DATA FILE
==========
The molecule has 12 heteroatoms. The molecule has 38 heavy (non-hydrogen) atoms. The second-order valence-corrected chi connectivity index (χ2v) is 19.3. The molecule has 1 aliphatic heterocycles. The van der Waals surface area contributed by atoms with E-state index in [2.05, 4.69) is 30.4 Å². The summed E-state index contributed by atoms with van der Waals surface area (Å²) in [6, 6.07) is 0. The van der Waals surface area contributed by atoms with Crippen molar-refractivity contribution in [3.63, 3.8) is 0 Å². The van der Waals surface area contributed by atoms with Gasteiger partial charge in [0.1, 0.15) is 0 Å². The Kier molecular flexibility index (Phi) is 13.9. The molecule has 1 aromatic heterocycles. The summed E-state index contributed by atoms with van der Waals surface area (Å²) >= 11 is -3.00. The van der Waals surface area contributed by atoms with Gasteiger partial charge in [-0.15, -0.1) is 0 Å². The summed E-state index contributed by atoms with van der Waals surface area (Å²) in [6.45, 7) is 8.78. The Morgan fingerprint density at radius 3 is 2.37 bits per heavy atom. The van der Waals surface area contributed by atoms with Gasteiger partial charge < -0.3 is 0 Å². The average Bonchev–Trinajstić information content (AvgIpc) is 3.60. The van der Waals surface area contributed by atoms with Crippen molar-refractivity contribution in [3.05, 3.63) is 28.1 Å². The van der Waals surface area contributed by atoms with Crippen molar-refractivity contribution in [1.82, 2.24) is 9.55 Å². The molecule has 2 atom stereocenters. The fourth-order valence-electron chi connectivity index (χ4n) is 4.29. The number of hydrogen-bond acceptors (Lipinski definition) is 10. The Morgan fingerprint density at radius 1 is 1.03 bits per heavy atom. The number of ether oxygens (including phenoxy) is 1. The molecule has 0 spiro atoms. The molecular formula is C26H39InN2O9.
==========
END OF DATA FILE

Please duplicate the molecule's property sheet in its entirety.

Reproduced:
The molecule has 12 heteroatoms. The molecule has 38 heavy (non-hydrogen) atoms. The second-order valence-corrected chi connectivity index (χ2v) is 19.3. The molecule has 1 aliphatic heterocycles. The van der Waals surface area contributed by atoms with E-state index in [2.05, 4.69) is 30.4 Å². The summed E-state index contributed by atoms with van der Waals surface area (Å²) in [6, 6.07) is 0. The van der Waals surface area contributed by atoms with Crippen molar-refractivity contribution in [3.63, 3.8) is 0 Å². The van der Waals surface area contributed by atoms with Gasteiger partial charge in [0.1, 0.15) is 0 Å². The Kier molecular flexibility index (Phi) is 13.9. The molecule has 1 aromatic heterocycles. The summed E-state index contributed by atoms with van der Waals surface area (Å²) >= 11 is -3.00. The van der Waals surface area contributed by atoms with Gasteiger partial charge in [-0.15, -0.1) is 0 Å². The summed E-state index contributed by atoms with van der Waals surface area (Å²) in [6.45, 7) is 8.78. The Morgan fingerprint density at radius 3 is 2.37 bits per heavy atom. The van der Waals surface area contributed by atoms with Gasteiger partial charge < -0.3 is 0 Å². The average Bonchev–Trinajstić information content (AvgIpc) is 3.60. The van der Waals surface area contributed by atoms with Crippen molar-refractivity contribution in [3.05, 3.63) is 28.1 Å². The van der Waals surface area contributed by atoms with Crippen molar-refractivity contribution in [1.82, 2.24) is 9.55 Å². The molecule has 2 atom stereocenters. The fourth-order valence-electron chi connectivity index (χ4n) is 4.29. The number of hydrogen-bond acceptors (Lipinski definition) is 10. The Morgan fingerprint density at radius 1 is 1.03 bits per heavy atom. The number of ether oxygens (including phenoxy) is 1. The molecule has 0 spiro atoms. The molecular formula is C26H39InN2O9.